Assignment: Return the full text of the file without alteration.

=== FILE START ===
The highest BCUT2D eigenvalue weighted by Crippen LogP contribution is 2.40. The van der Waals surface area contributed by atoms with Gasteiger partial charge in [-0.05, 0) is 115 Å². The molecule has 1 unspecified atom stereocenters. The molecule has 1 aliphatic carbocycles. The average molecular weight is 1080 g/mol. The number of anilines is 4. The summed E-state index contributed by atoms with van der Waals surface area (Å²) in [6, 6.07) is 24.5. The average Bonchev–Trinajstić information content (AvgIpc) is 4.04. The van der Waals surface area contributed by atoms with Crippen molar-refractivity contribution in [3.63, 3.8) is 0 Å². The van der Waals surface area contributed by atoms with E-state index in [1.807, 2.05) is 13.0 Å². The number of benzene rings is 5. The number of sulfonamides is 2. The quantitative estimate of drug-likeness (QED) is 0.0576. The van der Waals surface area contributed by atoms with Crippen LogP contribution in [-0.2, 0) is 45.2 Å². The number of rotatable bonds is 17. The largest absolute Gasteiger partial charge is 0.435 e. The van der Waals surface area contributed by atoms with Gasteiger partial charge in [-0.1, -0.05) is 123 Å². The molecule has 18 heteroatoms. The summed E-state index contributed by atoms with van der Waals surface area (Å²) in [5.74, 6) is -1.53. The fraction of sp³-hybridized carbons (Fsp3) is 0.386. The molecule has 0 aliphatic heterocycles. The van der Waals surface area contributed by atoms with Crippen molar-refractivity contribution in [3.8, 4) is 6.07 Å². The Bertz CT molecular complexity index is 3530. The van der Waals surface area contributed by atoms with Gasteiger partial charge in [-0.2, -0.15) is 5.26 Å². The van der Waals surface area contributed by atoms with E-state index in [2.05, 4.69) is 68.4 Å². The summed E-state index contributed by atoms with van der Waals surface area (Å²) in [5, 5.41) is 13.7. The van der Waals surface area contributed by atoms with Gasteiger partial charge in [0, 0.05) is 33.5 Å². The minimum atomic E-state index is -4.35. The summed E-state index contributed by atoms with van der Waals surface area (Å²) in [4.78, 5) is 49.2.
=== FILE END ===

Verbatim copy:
The highest BCUT2D eigenvalue weighted by Crippen LogP contribution is 2.40. The van der Waals surface area contributed by atoms with Gasteiger partial charge in [-0.05, 0) is 115 Å². The molecule has 1 unspecified atom stereocenters. The molecule has 1 aliphatic carbocycles. The average molecular weight is 1080 g/mol. The number of anilines is 4. The summed E-state index contributed by atoms with van der Waals surface area (Å²) in [6, 6.07) is 24.5. The average Bonchev–Trinajstić information content (AvgIpc) is 4.04. The van der Waals surface area contributed by atoms with Crippen molar-refractivity contribution in [3.63, 3.8) is 0 Å². The van der Waals surface area contributed by atoms with E-state index in [1.807, 2.05) is 13.0 Å². The number of benzene rings is 5. The number of sulfonamides is 2. The quantitative estimate of drug-likeness (QED) is 0.0576. The van der Waals surface area contributed by atoms with Crippen LogP contribution in [-0.2, 0) is 45.2 Å². The number of rotatable bonds is 17. The largest absolute Gasteiger partial charge is 0.435 e. The van der Waals surface area contributed by atoms with Gasteiger partial charge in [-0.1, -0.05) is 123 Å². The molecule has 18 heteroatoms. The summed E-state index contributed by atoms with van der Waals surface area (Å²) in [5.74, 6) is -1.53. The fraction of sp³-hybridized carbons (Fsp3) is 0.386. The molecule has 0 aliphatic heterocycles. The van der Waals surface area contributed by atoms with Crippen molar-refractivity contribution in [3.8, 4) is 6.07 Å². The Bertz CT molecular complexity index is 3530. The van der Waals surface area contributed by atoms with Gasteiger partial charge in [-0.2, -0.15) is 5.26 Å². The van der Waals surface area contributed by atoms with E-state index in [2.05, 4.69) is 68.4 Å². The summed E-state index contributed by atoms with van der Waals surface area (Å²) in [5, 5.41) is 13.7. The van der Waals surface area contributed by atoms with Gasteiger partial charge in [0, 0.05) is 33.5 Å². The minimum atomic E-state index is -4.35. The summed E-state index contributed by atoms with van der Waals surface area (Å²) in [4.78, 5) is 49.2.